What exactly goes into your job as host of Silent Sunday Nights, and how do you decide which films you will present?
I’ve been talking with the TCM team a lot about using this as a space to really show the diversity of filmmaking during the silent period. This is a period when a huge percentage of the filmmakers were women, and yet this is a history that I think viewers may not be aware of. There were women directors and writers in huge numbers who were contributing to the development of the medium.
And many of the women who appear onscreen, some of the actors, were not just taking instruction from male filmmakers; they were co-creators of their stories and their images. For example, one of the first things that I’m going to be presenting is the film “Cleopatra” from 1912: It’s one of the very first feature-length films made in the United States, just three years before “The Birth of a Nation.” And it was made by Helen Gardner Picture Players; Helen Gardner was an actress and she’s the first actor, male or female, to create her own production company.
She was really committed to elevating film to the level of a high art during a period when people still felt that film was just a low-class business, not an art form. She wanted to bring stories and bring production values that would get people to recognize that there was real beauty and dynamism in filmmaking. Moving forward, we’ll feature films by women, some pioneers like Lois Weber or Alice Guy-Blaché.
Based on your previous collaborations with TCM, what is your impression of the network’s audience in general, and how is that informing how you will discuss these films?
This is a knowledgeable audience. Having the opportunity to interact with TCM viewers at the festivals, they’re a really passionate group of viewers, no question. But they are also viewers who are really interested in learning more about the films that they care about.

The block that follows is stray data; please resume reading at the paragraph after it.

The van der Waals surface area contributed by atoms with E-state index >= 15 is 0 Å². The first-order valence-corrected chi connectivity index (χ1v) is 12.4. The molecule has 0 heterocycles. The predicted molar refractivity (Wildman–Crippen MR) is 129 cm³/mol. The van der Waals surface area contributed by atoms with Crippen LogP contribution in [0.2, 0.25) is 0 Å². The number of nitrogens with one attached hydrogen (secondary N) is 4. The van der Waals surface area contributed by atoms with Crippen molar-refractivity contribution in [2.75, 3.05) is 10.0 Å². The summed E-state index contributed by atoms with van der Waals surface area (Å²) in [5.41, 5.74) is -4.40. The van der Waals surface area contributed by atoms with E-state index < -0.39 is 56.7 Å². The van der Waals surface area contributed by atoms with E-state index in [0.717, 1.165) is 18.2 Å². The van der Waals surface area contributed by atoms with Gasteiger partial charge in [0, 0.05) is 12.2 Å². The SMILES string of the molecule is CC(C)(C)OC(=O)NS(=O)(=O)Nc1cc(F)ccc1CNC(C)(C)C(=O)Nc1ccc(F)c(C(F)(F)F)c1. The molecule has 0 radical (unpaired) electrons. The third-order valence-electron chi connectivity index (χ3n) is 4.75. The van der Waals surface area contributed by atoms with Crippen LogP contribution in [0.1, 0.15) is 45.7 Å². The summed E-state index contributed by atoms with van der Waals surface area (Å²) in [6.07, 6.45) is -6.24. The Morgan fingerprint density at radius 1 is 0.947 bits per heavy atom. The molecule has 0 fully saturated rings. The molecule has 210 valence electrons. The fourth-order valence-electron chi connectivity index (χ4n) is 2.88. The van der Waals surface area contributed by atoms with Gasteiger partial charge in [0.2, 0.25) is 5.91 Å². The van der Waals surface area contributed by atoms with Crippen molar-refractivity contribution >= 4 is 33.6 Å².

I was part of a panel at this year’s festival that was on the complicated legacy of “Gone With the Wind.” And I guess I thought we might have to be a little bit mindful of the fact that people love this film, and may not want to hear a lot of criticism of the film, even though it should be obvious to everyone now that the film presents a romantic vision of slavery, which was very popular at the time.
But when we were doing the panel, what I saw was that the TCM viewers there really wanted to delve into these issues, and they wanted to understand what Hattie McDaniel’s experience was like making this film. And they were very interested to know more about how African-American audiences and critics responded to the films, and what the film meant for the future possibilities for black talent in Hollywood.
I think the audience is really familiar with this history and looking to complicate it and to learn more. What I say to my students all the time is that it’s not a matter of rejecting these films or you know, refusing to engage with films that have content that we find to be problematic. We can’t do that. In fact, the responsible thing to do — and I think the rewarding thing to do — is to really delve into their complexities and to look at them as mirrors of their time, but also as mirrors to us today.